Brockadale Nature Reserve, 1st August 2019

Examining calcareous grassland

Examining calcareous grassland


August is a busy month for holidays, so just 9 members gathered to spend Yorkshire Day ‘botanizing at Brockadale’. Brockadale is a Yorkshire Wildlife Trust nature reserve in West Yorkshire. It lies 10 miles north of Doncaster, just east of the A1, between the villages of Wentbridge and the Smeatons. The name derives from ‘broken dale’, referring to the numerous craggy outcrops of Magnesian limestone along this section of the valley of the River Went. Here the river meanders along the valley, edged either by carr-type woodlands, cliffs, or alluvial meadows. The steepness of the valley sides has prevented any cultivation and the slopes are still covered by undisturbed species rich Magnesian Limestone grasslands or ancient woodland.

Clustered Bellflower (Campanula glomerata)

Clustered Bellflower (Campanula glomerata)


Muff Upsall and Richard Campbell planned a route for us as, thankfully, these 2 members had visited this extensive reserve previously. However, as per normal, exploring the car park area kept us busy for at least the first 45 minutes. Easy to spot were the numerous tall blue spikes of Clustered Bellflower, scattered in the meadow alongside. We then lost time puzzling over a single, enchanting seed head, which Muff later identified as the seed head for Dropwort. We set off, exploring different habitats along the way, usually in single file and having to relay information along our line. The patches of purples, blues and yellows that stood out often proved to be patches of Greater and Lesser Knapweed, Wild Basil, Betony, Field and Small Scabious, Lady’s Bedstraw, Agrimony and the lovely, creamy coloured Wild Mignonette dotted in between. A sunny lunchtime was spent enjoying the view across the slightly damp, alluvial meadow. We all heard the green woodpecker in the nearby willows, but only Richard spotted the kingfisher fly up the river.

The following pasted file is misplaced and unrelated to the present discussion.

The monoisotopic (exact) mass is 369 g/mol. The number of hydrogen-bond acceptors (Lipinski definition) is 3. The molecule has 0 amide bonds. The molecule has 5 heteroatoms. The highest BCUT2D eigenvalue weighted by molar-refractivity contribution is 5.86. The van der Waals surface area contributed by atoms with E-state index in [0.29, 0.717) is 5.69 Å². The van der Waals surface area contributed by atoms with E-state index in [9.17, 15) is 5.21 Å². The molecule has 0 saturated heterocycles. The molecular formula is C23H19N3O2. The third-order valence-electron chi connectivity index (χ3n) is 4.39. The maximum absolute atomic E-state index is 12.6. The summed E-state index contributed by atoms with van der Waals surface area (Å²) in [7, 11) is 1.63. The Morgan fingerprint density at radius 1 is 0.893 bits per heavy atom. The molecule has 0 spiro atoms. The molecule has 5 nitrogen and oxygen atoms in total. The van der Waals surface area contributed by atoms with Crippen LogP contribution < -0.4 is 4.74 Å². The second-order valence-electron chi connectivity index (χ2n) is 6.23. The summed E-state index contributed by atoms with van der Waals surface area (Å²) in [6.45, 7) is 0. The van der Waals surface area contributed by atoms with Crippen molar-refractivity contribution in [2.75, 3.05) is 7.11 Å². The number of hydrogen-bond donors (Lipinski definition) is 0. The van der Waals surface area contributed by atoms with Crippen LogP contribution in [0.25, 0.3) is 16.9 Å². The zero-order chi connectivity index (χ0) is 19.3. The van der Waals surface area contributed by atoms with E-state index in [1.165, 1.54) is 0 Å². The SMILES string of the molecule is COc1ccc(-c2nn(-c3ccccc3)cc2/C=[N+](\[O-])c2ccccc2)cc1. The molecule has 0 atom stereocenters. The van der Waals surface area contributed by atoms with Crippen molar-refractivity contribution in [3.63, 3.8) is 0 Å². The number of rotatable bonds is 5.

In the afternoon we began to explore part of the woodland. At first, at each side dense, tall clumps of Tor-grass, or Chalk False-Brome, were definitely decreasing the plant diversity. Within the shadier wood it was enjoyable to see Old Man’s Beard in full flower and clambering to seek out sunlit spots. Stinking Hellebore was found, and then, catching the light, an old, brown, dried plant of Common Gromwell with a very shiny, very white seed in each stem leaf axil.

Brown Argus (Aricia agestis)

Brown Argus (Aricia agestis)


Emerging from the wood we rejoined Jack and Erin who had spent the morning adventuring. They were already enjoying the most wonderful wide open meadow that we will all remember as memorable for the abundance of butterflies. Erin compiled a list of butterflies seen as follows; Large White, Small White, Painted Lady, Peacock, Small Tortoiseshell, Brimstone, Brown Argus, Red Admiral, Gatekeeper, Small Skipper, Comma, 6-Spot Burnet, and 2 members enjoyed a brief sighting of a Silver-washed Fritillary. This last sighting was unexpected as Brockadale is a known location for the Dark Green Fritillary but we were unlucky that day. Just before leaving this meadow Richard pointed out a Liquorice plant, a plant that was new to most of us. The flowers had finished but large seed pods were developing like chunky pea pods.

Liquorice

Liquorice


The trip was a most enjoyable way to mark Yorkshire Day. A plant list is attached.

Many thanks to Muff for organizing the day, and to Nick for taking the stunning photos.
Kerry Morrison

Brockadale plant list


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